If you want to know what it’s like to experience a real-life horror film, I highly recommend having children. If you have none, borrow someone’s for a weekend to see what happens at night. When the moon is out, and the sky is black, and the witching hour ticks closer.
After the sounds of your house come to life in the form of floorboards creaking without a step on them. Dishes clanking in an empty kitchen and the soft sounds of what you think are whispers but disappear when you lean your head to listen. Your kids will rise from their beds and do all kinds of weird crap.
I’m already afraid of everything, so it takes very little to scare me. Since having kids, I have to suck it up and be brave — unless I want to spend the rest of our days and most of their childhood saving money for therapy. I have to downplay everything because that’s what you do if you ever want to sleep again. That’s what you do if you don’t want your kids to be afraid of something you’re not even sure isn’t there. As a parent, I’ve been most creeped out when my kids:
1. Laugh in their sleep.
There has never been anything funny about this after midnight — ever.
This was the only time in my parenting when I was completely freaked out. After they finished screaming, they would look through me. Not at me, through me. Then they would proceed to wander the room with jerky motions and look around like they’d never seen anything like it.
3. Stand by the bed and say nothing.
I know you all have woken up in the middle of the night and nearly had a heart attack because a child is simply standing by your bed saying nothing. In the dark. Four inches from your face. Then they whisper, “Hello, Mommy.”
4. Freak out over nothing.
My daughter climbed into our bed one night upset because something had scared her. A few minutes after she had settled into sleep between my husband and me, she sat up and started to panic saying, “I want to go back to my room. I want to go back to my room.” I carried her back to her bed and tucked her in, and there were no more issues. But I couldn’t stop thinking that whatever she was afraid of in her room was now in mine.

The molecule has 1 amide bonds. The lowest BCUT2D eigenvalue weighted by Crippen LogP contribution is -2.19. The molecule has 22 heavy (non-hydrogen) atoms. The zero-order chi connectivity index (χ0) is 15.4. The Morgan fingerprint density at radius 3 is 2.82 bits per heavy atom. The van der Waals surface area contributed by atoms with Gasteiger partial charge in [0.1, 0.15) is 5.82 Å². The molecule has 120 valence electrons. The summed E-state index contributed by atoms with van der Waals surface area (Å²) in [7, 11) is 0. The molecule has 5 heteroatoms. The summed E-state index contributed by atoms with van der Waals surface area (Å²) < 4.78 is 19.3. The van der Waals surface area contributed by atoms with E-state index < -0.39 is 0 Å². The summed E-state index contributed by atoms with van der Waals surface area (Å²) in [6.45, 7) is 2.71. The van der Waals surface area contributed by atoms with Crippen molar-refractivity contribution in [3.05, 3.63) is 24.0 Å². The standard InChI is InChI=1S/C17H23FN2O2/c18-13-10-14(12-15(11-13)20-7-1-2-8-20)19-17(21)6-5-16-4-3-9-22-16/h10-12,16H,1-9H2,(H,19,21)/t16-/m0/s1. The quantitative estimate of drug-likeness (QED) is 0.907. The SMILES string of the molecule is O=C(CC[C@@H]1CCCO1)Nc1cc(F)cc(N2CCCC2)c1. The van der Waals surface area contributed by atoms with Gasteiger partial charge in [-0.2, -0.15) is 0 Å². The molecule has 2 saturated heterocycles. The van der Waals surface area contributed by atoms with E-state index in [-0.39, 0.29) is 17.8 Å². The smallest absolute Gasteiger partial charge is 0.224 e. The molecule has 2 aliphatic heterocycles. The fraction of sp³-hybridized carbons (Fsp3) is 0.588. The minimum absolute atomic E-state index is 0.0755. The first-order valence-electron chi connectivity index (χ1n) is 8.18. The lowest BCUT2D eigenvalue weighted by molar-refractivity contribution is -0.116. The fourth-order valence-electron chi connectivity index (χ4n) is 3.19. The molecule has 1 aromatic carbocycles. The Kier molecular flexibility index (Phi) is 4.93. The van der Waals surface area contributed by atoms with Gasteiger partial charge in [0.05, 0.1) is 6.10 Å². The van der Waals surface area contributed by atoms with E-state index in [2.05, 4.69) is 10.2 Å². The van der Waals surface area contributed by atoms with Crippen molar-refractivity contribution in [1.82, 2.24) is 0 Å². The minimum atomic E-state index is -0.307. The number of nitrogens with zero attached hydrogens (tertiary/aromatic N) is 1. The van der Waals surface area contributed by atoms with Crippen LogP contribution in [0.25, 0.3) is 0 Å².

I woke up once around 2 a.m. and went to check on my kids before I went back to sleep. As I walked the rounds, I noticed the light on in the TV room. Thinking someone woke up to get a toy, I walked in and saw one of my kids sitting up on the couch with a blanket over her lap facing the TV. She was sound asleep with her eyes partially open.
6. Say weird things.
One evening at bedtime, I was lying with my 3-year-old when she said to me, “Which way do Grandma and Grandpa live?” I pointed over our heads and said, “That way. Minnesota is north.” She hesitated and then looked over at the window, pointed, and said, “What about her?”
7. Say they’re scared of their room.
In our old house, I remember my kids not wanting their doors shut. They went from being fine with it to not being fine with it. They would panic if the door was shut. They would cry and sometimes scream. They would shake. Eventually, the door was propped open with something heavy, and we had so many lights on in the room, you could have landed a 747 in there.
8. Cry because their door is closed.
And I left it open.
9. Have weird lights that show up on their baby monitors.
I’ve seen some weird orbs, lights, and shadows on our monitors throughout the years. Also, my kids’ eyes glow. But when they fall asleep their eyes look black like a dark soul.
10. Ask what that noise outside was.
After you go on a long explanation to make things as comforting as possible to your children, you end with, “It was nothing,” as I inconspicuously look out the window for a man on the lawn wearing someone else’s face.
Who needs a Ouija board when you have toddlers and a baby monitor? Not that you need kids to experience creepy things, but kids amplify it. Or attract it. I’m not sure which. Maybe it’s both. All I know for sure is that I’ve lost a lot more sleep over things my kids do and react to than anything else. Well, that’s not completely true. I couldn’t sleep for a week after I watched Paranormal Activity, and for a week, I was positive my cat’s shadow was wandering around the house without her. It’s one of the many topics the What to Expect books don’t cover in thorough detail, and they should. After all, it would have been nice to know that someday I would wake up just from the presence of someone standing by my bed only to whisper, “Hello, Mommy.”
This article was originally published on